Dawn Robinson: “Envious” was great. The thing with the label was they were doing this for the first time. QVC and Home Shopping Club was getting into the music business and they wanted me to be their flagship R&B artist, their first one. It was difficult in that sense. They didn’t understand certain marketing things. They hired a crew of people but they didn’t work enough together to understand how each other works. You have to do it a little bit to understand how each other works. The radio rep didn’t understand how the A&R worked and so on. Everything didn’t come together the way it should have. They also had Joey McIntyre from New Kids on the Block. He was the solo artist on the Pop side and he called me a week or so after 9/11. He said “Dawn, Q Records are going to destroy my album!” He had a song called “NY Girl” to represent and have women in the audience on TRL in baby T’s that said NY Girl and represent for NY. That state just went through the worst tragedy on the planet. He thought it would be the biggest thing ever and the label said no, they didn’t understand. I told him if they didn’t understand his project, and he’s a white artist with a white label, I’m a black women and they won’t get it! I had done 106 & Park and I was supposed to do TRL the next month. They asked why I needed a new outfit for that! I came from En Vogue, we are about fashion, and I had a problem they didn’t understand that. Then the CEO of the label was caught embezzling money, it was a wrap, we were done, it all fell apart. That’s why that album didn’t see the light of day. If you notice that album, I didn’t do my Thank You’s on the record, I had no credits, it was just an album. They put some stuff on there but I was pissed off they weren’t understanding certain things while I was recording. We didn’t see eye to eye. They didn’t understand things about owning a label. This was our livelihood. Even with the first single “Envious”, the video was like a deal they did with some guy who said he did videos. It came out ok. But it wasn’t my idea of what I wanted to do for my first solo video. There are parts at the end, I love that scene, I have a different outfit on. He got the concept but the label didn’t understand certain things. It was such a small budget that I had to bring stuff from home. I bought a t-shirt *Laughs*. Me and the stylist, she was so brilliant. We had to be very creative with our budget. The label didn’t know why I needed a budget to do a video!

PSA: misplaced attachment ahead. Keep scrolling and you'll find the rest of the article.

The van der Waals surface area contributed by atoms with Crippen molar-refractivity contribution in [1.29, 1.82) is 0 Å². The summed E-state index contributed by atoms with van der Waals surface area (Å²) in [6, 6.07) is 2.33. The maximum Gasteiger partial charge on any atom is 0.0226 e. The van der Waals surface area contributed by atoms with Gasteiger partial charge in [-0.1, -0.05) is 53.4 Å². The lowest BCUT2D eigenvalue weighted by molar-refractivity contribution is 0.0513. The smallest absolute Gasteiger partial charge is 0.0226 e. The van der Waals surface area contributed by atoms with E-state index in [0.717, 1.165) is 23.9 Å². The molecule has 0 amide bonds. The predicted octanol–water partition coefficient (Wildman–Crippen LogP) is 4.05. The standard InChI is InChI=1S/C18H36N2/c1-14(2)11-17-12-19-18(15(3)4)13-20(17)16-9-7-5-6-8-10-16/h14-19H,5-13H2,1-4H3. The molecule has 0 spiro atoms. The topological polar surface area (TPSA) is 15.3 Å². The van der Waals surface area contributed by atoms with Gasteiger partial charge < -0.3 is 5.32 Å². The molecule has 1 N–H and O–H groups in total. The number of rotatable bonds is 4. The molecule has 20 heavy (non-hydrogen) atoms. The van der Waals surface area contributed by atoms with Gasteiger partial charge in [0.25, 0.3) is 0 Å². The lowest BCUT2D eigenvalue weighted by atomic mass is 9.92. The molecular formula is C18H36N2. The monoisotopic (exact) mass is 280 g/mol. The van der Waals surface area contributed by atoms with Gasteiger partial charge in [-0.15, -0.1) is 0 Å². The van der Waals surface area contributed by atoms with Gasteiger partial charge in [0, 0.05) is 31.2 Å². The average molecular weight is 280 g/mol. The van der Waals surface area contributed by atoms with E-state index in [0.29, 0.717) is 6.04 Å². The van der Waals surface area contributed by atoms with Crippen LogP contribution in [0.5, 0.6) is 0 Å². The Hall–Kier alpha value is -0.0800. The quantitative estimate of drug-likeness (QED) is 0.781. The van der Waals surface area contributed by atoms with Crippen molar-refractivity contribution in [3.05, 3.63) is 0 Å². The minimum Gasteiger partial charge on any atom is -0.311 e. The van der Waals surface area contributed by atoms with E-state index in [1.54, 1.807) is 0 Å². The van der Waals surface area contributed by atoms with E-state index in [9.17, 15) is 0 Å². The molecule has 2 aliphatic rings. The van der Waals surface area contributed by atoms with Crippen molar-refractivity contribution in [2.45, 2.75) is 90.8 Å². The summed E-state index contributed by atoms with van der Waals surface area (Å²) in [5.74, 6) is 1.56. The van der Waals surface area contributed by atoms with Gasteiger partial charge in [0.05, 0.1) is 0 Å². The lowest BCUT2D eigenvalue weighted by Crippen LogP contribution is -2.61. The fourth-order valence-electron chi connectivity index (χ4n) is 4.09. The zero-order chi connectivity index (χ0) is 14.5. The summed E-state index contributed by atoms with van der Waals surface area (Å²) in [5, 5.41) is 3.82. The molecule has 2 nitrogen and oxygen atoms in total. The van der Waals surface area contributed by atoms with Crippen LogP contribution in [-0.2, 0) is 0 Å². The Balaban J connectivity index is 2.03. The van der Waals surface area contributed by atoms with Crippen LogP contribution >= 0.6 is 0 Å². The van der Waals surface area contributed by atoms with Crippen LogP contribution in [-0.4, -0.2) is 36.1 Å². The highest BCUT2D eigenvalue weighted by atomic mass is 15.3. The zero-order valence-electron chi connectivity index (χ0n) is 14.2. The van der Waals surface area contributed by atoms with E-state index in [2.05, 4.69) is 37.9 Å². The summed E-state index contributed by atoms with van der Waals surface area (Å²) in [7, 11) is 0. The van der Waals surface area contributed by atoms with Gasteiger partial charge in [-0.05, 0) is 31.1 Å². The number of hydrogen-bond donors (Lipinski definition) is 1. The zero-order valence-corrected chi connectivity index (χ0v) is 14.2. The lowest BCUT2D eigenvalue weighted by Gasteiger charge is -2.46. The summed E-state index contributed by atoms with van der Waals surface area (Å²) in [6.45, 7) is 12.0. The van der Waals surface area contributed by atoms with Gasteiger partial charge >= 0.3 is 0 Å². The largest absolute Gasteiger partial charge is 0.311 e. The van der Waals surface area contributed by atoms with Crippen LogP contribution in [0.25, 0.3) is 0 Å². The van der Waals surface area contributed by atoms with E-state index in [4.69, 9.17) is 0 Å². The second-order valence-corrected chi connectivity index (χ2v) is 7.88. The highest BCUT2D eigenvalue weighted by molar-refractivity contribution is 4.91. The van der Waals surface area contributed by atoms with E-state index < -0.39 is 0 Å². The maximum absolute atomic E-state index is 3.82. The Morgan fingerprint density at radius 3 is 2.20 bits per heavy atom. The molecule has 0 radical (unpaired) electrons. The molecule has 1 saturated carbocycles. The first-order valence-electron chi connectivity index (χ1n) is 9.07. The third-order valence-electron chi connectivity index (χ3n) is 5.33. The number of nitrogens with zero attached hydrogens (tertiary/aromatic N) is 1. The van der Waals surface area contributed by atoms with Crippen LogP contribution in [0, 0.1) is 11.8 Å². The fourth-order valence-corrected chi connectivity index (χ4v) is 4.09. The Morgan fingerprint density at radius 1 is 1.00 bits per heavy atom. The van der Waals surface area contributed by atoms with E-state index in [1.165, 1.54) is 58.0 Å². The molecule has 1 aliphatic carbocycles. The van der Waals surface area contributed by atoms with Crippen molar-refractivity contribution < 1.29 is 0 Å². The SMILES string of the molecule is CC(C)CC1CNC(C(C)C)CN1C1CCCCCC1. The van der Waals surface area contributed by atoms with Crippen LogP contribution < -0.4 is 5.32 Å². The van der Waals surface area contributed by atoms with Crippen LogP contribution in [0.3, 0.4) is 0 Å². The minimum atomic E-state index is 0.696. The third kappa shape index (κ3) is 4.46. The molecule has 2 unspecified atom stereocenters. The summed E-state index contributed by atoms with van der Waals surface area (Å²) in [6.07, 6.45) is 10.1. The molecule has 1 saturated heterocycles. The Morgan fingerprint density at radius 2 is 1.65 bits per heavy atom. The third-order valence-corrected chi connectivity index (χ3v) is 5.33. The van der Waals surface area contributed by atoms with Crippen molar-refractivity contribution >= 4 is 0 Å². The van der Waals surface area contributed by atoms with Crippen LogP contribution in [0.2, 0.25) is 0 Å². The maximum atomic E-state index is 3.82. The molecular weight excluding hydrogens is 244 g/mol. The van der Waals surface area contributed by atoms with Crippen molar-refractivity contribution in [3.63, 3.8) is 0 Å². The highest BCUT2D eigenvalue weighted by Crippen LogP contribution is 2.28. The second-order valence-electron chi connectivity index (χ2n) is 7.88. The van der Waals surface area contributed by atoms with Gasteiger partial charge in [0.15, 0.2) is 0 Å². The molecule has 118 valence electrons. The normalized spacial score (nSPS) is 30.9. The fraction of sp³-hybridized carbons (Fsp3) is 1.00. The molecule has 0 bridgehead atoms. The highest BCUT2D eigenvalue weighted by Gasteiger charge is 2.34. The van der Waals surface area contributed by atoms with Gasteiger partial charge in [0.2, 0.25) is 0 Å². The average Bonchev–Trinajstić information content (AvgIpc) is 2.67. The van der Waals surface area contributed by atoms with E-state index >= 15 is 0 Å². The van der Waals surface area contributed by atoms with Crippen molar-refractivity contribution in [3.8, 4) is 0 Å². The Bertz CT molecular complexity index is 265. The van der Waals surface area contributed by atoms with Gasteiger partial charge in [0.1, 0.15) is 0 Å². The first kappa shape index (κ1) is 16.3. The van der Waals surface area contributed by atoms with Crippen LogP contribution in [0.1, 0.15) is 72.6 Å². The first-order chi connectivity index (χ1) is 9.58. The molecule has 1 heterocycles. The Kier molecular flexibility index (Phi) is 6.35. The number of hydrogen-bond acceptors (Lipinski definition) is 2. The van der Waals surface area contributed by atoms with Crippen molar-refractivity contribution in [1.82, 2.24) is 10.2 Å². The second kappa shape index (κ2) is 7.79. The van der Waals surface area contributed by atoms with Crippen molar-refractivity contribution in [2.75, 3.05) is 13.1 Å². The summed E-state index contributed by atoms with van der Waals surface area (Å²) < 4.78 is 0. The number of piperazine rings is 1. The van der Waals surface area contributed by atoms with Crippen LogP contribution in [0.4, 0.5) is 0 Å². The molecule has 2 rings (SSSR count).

YouKnowIGotSoul: We’ve been waiting on a follow up solo album from you since then. Has there ever been a time you were close to putting one out?